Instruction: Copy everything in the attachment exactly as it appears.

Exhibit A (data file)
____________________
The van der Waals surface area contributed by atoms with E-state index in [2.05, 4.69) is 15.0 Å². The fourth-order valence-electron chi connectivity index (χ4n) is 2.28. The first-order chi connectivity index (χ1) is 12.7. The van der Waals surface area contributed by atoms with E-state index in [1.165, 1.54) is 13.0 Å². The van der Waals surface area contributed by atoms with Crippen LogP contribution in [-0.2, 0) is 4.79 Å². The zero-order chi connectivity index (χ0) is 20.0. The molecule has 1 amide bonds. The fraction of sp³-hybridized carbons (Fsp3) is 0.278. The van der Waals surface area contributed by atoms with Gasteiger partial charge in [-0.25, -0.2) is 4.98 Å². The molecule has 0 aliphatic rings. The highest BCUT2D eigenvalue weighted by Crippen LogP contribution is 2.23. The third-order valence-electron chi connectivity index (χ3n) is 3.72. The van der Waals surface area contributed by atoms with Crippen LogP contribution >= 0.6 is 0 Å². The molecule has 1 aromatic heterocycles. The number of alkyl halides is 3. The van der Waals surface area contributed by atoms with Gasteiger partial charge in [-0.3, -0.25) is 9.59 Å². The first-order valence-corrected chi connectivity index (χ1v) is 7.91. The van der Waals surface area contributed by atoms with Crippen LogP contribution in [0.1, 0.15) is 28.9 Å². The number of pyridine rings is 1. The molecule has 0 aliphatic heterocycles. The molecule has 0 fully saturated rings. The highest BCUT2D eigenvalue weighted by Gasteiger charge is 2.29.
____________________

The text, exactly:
The van der Waals surface area contributed by atoms with E-state index in [2.05, 4.69) is 15.0 Å². The fourth-order valence-electron chi connectivity index (χ4n) is 2.28. The first-order chi connectivity index (χ1) is 12.7. The van der Waals surface area contributed by atoms with E-state index in [1.165, 1.54) is 13.0 Å². The van der Waals surface area contributed by atoms with Crippen LogP contribution in [-0.2, 0) is 4.79 Å². The zero-order chi connectivity index (χ0) is 20.0. The molecule has 1 amide bonds. The fraction of sp³-hybridized carbons (Fsp3) is 0.278. The van der Waals surface area contributed by atoms with Gasteiger partial charge in [-0.25, -0.2) is 4.98 Å². The molecule has 0 aliphatic rings. The highest BCUT2D eigenvalue weighted by Crippen LogP contribution is 2.23. The third-order valence-electron chi connectivity index (χ3n) is 3.72. The van der Waals surface area contributed by atoms with Crippen LogP contribution >= 0.6 is 0 Å². The molecule has 1 aromatic heterocycles. The number of alkyl halides is 3. The van der Waals surface area contributed by atoms with Gasteiger partial charge in [-0.3, -0.25) is 9.59 Å². The first-order valence-corrected chi connectivity index (χ1v) is 7.91. The van der Waals surface area contributed by atoms with Crippen LogP contribution in [0.1, 0.15) is 28.9 Å². The number of pyridine rings is 1. The molecule has 0 aliphatic heterocycles. The molecule has 0 fully saturated rings. The highest BCUT2D eigenvalue weighted by Gasteiger charge is 2.29.